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Abstract Considering the important role that perforation laboratory testing can play in establishing field completion strategies, and thus ultimately well performance, efforts are currently underway to further strengthen the link between laboratory results and field well performance predictions. Some of these efforts focus on integrating advanced diagnostic and computational tools (namely computed tomography (CT), and pore-scale flow simulation) into the perforation testing workflow. This integration enables local variations in permeability and porosity to be identified and quantified, thus improving the interpretation of perforation laboratory results, and ultimately the translation of these results to the downhole environment. CT techniques have been used for core analysis, characterization, and flow visualization since the early 1980s. By the early 1990s, these techniques were being applied to the investigation of laboratory-perforated cores to enhance the interpretation of tests conducted following API RP19B Section 2 or 4. This application has increased dramatically since 2012, following the installation of a CT scanning system on-site at a perforating laboratory facility. As a result, this non-destructive technique has become a preferred method to routinely characterize perforation tunnels and the surrounding rock, as well as to enable the repeated inspection of a perforated core at multiple steps throughout a test sequence designed to mimic field operations scenarios. Coinciding with this development has been the advancement and application of micro-CT technology to better understand pore-scale phenomena, both near and away from the perforation. This paper introduces an integrated test program currently underway and summarizes key results from two experiments in which stressed rock targets were perforated under significantly different conditions. The first experiment involved perforating a moderate strength sandstone core under conditions that retained substantially all perforation damage, thus preserving the "crushed zone". Micro-CT analysis of different locations within the crushed zone region revealed significant compaction, with porosity reductions ranging from 10 to 50% below that of the native rock. Permeability at one of these selected locations was determined and found to be reduced by approximately 35% below the native rock value. The second experiment involved perforating a very high-strength sandstone core under conditions intended to produce full cleanup. CT and micro-CT analysis revealed fine fractures near the tunnel tip and confirmed the near-complete removal of the perforation damage, with only a very thin (less than 1 mm) compacted zone remaining at the tunnel wall. Although this region is interpreted to have very low permeability (as indicated by the near-zero connected porosity detectable at the resolution investigated), a fracture network combined with the shell’s minimal thickness suggests that this would provide a minimal impediment to inflow. Ongoing work aims to expand these findings and capabilities. A main effort going forward centers on simulating core-scale perforation inflow, incorporating the localized rock property variations determined as described in this paper. Additional property variations away from the perforation (for example, natural heterogeneity and/or anisotropy that often exist in reservoir wellcore samples) will also be taken into account. Such localized variations, both near and away from the perforation, are generally not taken into account in typical Section 4 test programs. Consequently, this ongoing effort will ultimately strengthen the relevance of Section 4 results to the downhole environment.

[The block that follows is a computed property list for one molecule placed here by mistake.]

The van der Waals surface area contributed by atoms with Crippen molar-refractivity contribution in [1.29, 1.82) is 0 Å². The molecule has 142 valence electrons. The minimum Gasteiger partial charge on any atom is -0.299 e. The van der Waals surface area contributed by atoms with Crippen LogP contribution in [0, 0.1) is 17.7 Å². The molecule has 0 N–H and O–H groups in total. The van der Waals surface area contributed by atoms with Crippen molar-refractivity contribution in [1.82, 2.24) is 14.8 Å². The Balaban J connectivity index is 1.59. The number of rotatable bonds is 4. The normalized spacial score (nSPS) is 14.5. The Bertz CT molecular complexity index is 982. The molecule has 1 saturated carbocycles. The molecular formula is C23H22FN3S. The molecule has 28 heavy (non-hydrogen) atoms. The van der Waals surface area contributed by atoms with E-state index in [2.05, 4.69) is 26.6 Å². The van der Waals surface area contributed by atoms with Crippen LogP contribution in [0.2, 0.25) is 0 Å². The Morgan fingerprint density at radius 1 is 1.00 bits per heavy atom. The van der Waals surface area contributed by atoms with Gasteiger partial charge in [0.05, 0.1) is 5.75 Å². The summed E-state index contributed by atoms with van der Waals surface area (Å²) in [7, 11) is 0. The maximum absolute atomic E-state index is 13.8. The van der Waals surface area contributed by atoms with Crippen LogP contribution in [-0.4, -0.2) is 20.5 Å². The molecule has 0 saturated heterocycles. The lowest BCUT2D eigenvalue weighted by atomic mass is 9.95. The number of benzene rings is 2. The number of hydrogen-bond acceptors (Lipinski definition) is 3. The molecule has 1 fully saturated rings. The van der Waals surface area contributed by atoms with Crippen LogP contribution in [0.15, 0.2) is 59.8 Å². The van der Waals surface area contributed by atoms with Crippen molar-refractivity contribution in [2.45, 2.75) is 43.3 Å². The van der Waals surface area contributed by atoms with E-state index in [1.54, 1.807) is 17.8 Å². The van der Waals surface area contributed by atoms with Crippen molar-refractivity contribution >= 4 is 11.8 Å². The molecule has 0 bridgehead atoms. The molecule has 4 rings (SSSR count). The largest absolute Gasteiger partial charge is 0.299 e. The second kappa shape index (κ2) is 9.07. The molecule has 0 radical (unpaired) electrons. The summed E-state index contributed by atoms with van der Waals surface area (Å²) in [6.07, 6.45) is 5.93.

Grove, Brenden (Halliburton-Jet Research Center) | DeHart, Rory (Halliburton-Jet Research Center) | McGregor, Jacob (Halliburton-Jet Research Center) | Dennis, Haggerty (Halliburton-Jet Research Center) | Christopher, Chow (ProDuce Consulting)